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Fox News host Maria Bartiromo and former Trump administration official Stephen Miller worried over the weekend that Democrats will be in charge "forever" if voting rights are expanded or protected.
During an interview on Bartiromo's Sunday morning program, the Fox News host accused social media platforms of inflicting "cancel culture" on conservative voices.
Miller argued that Republicans should pass laws protecting Chrisitians on social media as soon as the party regains control of government.
"Yeah, will Republicans have the chance?" Bartiromo agreed. "That's the whole point of H.R. 1, Nancy Pelosi wanting to put this bill through so that Democrats are in charge forever or certainly decades. Your thoughts on election integrity and that Democrat [sic] H.R. 1 bill."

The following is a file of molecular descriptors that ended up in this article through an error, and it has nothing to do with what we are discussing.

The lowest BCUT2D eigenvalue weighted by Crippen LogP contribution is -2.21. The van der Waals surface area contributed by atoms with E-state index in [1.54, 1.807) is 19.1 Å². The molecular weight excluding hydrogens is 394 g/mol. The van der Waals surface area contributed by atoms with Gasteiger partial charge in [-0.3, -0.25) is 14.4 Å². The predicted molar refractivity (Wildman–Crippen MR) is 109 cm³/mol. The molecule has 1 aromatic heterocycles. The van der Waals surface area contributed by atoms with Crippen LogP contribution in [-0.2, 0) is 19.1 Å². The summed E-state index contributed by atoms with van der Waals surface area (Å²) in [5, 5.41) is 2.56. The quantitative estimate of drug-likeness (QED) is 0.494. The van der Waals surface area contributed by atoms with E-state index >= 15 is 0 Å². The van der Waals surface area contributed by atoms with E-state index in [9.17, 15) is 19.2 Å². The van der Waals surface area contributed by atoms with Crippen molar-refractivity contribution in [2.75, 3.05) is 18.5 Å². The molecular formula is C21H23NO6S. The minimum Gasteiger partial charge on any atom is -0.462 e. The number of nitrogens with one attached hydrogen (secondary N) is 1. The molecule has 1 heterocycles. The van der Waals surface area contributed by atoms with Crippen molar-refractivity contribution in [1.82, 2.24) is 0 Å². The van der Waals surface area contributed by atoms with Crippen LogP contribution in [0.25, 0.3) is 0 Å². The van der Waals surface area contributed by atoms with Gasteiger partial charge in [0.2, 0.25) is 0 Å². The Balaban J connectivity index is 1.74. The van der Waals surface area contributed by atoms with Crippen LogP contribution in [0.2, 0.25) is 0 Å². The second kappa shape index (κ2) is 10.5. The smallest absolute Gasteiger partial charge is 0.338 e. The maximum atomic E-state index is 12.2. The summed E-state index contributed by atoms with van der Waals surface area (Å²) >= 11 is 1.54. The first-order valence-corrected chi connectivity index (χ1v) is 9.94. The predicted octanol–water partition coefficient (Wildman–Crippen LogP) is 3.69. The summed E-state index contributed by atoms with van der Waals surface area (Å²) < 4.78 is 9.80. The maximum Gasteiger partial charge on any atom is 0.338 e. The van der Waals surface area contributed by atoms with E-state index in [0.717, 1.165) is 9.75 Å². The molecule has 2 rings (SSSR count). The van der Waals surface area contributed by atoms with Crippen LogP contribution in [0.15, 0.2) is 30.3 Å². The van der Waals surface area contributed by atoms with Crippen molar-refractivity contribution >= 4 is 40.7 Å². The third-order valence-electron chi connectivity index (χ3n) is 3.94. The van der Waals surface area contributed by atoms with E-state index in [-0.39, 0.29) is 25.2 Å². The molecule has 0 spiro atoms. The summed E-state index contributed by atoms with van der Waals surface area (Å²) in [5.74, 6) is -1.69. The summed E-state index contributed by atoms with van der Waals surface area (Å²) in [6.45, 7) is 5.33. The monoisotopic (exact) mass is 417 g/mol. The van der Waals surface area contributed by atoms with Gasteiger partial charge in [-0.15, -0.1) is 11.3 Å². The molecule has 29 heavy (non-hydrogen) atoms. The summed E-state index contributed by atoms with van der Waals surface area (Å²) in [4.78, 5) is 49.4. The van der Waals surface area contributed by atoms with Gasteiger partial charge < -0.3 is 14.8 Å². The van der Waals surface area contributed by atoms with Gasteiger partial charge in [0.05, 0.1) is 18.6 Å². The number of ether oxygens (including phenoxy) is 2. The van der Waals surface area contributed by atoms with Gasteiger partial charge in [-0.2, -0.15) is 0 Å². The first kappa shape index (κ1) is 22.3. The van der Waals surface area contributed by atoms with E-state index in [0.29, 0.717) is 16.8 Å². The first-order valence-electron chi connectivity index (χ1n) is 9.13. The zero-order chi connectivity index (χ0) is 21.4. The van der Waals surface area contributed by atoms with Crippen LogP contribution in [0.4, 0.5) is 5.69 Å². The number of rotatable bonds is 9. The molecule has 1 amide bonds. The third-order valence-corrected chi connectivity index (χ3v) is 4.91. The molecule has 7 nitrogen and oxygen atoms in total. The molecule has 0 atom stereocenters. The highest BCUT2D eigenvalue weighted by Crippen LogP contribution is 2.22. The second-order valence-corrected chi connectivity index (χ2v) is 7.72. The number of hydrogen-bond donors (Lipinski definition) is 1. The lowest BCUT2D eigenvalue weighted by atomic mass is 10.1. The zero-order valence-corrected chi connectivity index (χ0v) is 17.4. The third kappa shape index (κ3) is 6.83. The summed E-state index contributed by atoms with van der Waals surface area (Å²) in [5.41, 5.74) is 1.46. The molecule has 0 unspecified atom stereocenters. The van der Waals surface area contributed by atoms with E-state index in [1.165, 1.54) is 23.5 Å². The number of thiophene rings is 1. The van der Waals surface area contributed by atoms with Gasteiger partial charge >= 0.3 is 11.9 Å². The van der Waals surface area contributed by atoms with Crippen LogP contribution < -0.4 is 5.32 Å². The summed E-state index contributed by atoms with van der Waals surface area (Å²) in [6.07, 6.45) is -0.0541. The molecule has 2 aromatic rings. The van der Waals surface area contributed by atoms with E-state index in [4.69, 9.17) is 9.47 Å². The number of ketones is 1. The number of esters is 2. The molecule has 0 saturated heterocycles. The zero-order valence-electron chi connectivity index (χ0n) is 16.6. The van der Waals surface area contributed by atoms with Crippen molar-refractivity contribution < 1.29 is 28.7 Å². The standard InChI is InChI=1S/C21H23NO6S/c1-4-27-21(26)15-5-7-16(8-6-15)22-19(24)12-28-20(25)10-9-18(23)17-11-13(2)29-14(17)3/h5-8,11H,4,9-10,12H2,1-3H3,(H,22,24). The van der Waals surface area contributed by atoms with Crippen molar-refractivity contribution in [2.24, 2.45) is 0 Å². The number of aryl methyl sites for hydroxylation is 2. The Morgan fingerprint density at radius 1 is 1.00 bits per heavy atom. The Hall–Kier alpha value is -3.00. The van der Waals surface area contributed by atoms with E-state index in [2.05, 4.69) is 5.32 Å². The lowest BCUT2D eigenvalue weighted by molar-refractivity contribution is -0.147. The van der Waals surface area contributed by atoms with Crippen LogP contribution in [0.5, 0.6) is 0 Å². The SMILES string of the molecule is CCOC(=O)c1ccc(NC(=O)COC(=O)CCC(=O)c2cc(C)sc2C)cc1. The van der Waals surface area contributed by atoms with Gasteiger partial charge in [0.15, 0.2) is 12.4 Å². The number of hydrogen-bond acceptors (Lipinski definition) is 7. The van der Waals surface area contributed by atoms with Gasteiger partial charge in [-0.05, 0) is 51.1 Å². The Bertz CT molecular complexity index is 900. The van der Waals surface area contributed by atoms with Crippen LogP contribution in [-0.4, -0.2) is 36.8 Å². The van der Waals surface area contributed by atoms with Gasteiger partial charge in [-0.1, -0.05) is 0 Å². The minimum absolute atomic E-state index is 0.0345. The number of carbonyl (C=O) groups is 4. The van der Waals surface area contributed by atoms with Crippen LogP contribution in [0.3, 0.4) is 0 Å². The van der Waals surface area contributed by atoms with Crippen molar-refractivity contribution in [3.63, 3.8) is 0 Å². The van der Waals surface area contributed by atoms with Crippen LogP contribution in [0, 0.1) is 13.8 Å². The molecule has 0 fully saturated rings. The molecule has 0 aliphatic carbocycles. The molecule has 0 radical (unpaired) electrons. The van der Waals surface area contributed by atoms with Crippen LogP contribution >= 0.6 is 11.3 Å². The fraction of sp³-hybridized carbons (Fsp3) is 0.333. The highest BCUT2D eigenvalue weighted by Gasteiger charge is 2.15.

"It's a real sign of the threat to the health of our democracy," Miller opined. "When democracy faces risk, when democracy is imperilled, what you see happening instead is the party in power tries to change the rules of the game structurally to stay in power."
Miller argued that the voting rights bill is "a very dangerous path to go down."
"H.R. 1 is saying, now that we're in power, let's fundamentally change the rules of how elections are conducted to stay in power," he continued.
"Unbelievable," Bartiromo gasped.
"That's a very scary thing," Miller said. "And so if you care about democracy, you should all say with one voice, no, it is the right of every state in this union to set their own election rules as desired by their own citizens to protect the security and integrity of their own elections. That's fundamental!"